MOUNTAIN VIEW, Calif. — As more people get genetic testing to assess their risk of getting cancers and other serious conditions, diabetes has been almost entirely left out — largely because of the difficulty of developing a useful test.
But at the South by Southwest festival on Sunday, the consumer genomics giant 23andMe announced that it will now tell its customers how their DNA affects their chances of developing type 2 diabetes, a condition better known for its link to environmental factors than genetics.
23andMe’s new report will be available online on Monday for no additional cost to most of its existing customers, as well as any new customers who trade in $199 and a saliva sample for those and a whole host of other results.
The new test moves 23andMe into a disease projected to affect two-fifths of America’s population of adults in their lifetime. But it’s not at all clear whether it will provide additional value beyond the benefit conferred by existing screening programs that simply query people about things like their lifestyle habits and their family history.
Such questionnaires and genetic testing “haven’t been compared head to head, and so it’s unknown whether or not genetic screening would pick up patients earlier or more patients who either have prediabetes or diabetes,” said Dr. Tom Donner, director of the Johns Hopkins Comprehensive Diabetes Center.
23andMe built the test using genetic data from more than 2.5 million of its customers who’d agreed to participate in research. The test analyzes over 1,000 genetic variants to generate what’s known as a polygenic risk score, which can be thought of as a sort of genetic credit score. It then adjusts that score based on a customer’s self-reported ethnicity and age.
A 40-year-old who identifies as Latina, for example, might be told she has a 79 percent chance of developing type 2 diabetes at some point in the next four decades.
The company said it determined that it does not need clearance from the Food and Drug Administration to market the test; instead, it developed its new report by following the FDA’s guidance for developing products meant for wellness. The FDA has previously authorized 23andMe to sell risk assessment tests for breast cancer, Alzheimer’s, and Parkinson’s, among other conditions.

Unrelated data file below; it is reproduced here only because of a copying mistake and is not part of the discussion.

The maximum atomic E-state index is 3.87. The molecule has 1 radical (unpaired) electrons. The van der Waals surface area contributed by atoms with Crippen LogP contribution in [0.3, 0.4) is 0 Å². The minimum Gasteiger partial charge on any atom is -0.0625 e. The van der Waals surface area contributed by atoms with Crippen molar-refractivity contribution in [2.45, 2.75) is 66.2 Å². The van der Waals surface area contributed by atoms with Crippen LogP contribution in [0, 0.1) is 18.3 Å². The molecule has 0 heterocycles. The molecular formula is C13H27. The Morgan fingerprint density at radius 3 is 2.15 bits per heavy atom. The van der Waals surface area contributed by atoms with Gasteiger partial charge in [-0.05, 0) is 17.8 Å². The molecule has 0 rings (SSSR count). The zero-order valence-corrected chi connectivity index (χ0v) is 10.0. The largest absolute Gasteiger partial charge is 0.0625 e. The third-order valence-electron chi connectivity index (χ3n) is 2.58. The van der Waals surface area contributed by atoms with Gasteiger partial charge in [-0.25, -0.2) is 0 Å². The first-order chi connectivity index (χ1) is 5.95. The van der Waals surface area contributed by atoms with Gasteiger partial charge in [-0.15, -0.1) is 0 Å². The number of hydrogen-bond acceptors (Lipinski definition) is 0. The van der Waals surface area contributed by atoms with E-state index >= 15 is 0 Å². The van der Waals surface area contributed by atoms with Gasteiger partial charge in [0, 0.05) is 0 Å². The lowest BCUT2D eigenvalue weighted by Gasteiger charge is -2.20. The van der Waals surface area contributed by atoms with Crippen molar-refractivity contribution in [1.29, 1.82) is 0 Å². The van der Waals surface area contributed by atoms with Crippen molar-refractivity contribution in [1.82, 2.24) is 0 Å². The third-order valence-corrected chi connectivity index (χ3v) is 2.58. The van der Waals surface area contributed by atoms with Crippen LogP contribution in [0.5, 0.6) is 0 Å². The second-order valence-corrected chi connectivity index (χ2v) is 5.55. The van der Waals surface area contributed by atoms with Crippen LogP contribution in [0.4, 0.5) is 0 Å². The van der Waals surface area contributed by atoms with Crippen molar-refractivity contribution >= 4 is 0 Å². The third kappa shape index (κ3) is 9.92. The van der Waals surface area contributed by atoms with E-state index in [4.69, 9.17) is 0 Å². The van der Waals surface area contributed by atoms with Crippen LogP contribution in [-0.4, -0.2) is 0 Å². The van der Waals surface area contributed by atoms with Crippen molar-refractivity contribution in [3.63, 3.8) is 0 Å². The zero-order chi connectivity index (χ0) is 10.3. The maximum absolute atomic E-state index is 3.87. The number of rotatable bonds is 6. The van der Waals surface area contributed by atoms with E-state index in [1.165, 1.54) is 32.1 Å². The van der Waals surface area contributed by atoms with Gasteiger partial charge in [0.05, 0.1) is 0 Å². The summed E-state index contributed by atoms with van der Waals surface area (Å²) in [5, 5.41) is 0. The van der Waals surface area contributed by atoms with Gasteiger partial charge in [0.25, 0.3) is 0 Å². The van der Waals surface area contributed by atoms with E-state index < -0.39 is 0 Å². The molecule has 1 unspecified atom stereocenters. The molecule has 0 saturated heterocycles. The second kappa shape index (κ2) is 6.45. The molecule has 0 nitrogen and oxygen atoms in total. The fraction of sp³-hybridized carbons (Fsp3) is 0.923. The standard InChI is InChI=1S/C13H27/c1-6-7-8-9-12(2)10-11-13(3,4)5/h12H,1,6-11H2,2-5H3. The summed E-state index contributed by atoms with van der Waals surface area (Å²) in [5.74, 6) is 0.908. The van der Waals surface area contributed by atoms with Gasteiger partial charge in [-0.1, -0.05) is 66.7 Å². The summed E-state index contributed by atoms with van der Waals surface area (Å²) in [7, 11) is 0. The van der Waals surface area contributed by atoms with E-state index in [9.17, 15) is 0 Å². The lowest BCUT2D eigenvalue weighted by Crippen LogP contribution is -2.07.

In its new diabetes risk report, 23andMe takes pains to distinguish between genetic risk and overall risk, the latter of which can be influenced by lifestyle. 23andMe’s report urges its customers to take action with commonsensical tips like “maintain a healthy weight,” “get active,” “eat healthy,” and “don’t smoke” — sound advice for just about anyone, regardless of their genetic risk of developing diabetes.
The report also encourages customers to talk to a clinician, who might provide a diagnosis, or to consider a diabetes prevention program. It links to a service offered by Lark Health, a Silicon Valley chatbot coaching service with which 23andMe struck a deal in January. Lark’s diabetes prevention program costs $20 per month for people whose insurers won’t cover it.
When 23andMe launches the new report, “a bunch of people are going to find out that they’re at increased risk,” Emily Drabant Conley, the company’s vice president of business development, told reporters at a briefing last week at the company’s Silicon Valley headquarters. “So this may prompt them to go take action where they can actually get diagnosed.”
23andMe’s test is for consumers, but there are good reasons why diabetes genetic risk assessments haven’t yet been adopted in clinical care, Donner said.
“Until genetic screening has been shown to improve the detection of patients with diabetes above and beyond the standard of care, physicians aren’t going to be looking to order tests whereby there’s a cost without knowing that there’s going to be a benefit,” Donner said.
Dr. Robert Gabbay, chief medical officer at the Joslin Diabetes Center in Boston, said he thinks only time will tell whether 23andMe’s test sends at-risk patients to see a physician who wouldn’t otherwise do so. But he welcomes the potential.
“We need to find ways to encourage them to make sure they get screened for diagnosis,” Gabbay said. “Anything that increases the probability of that, the better.”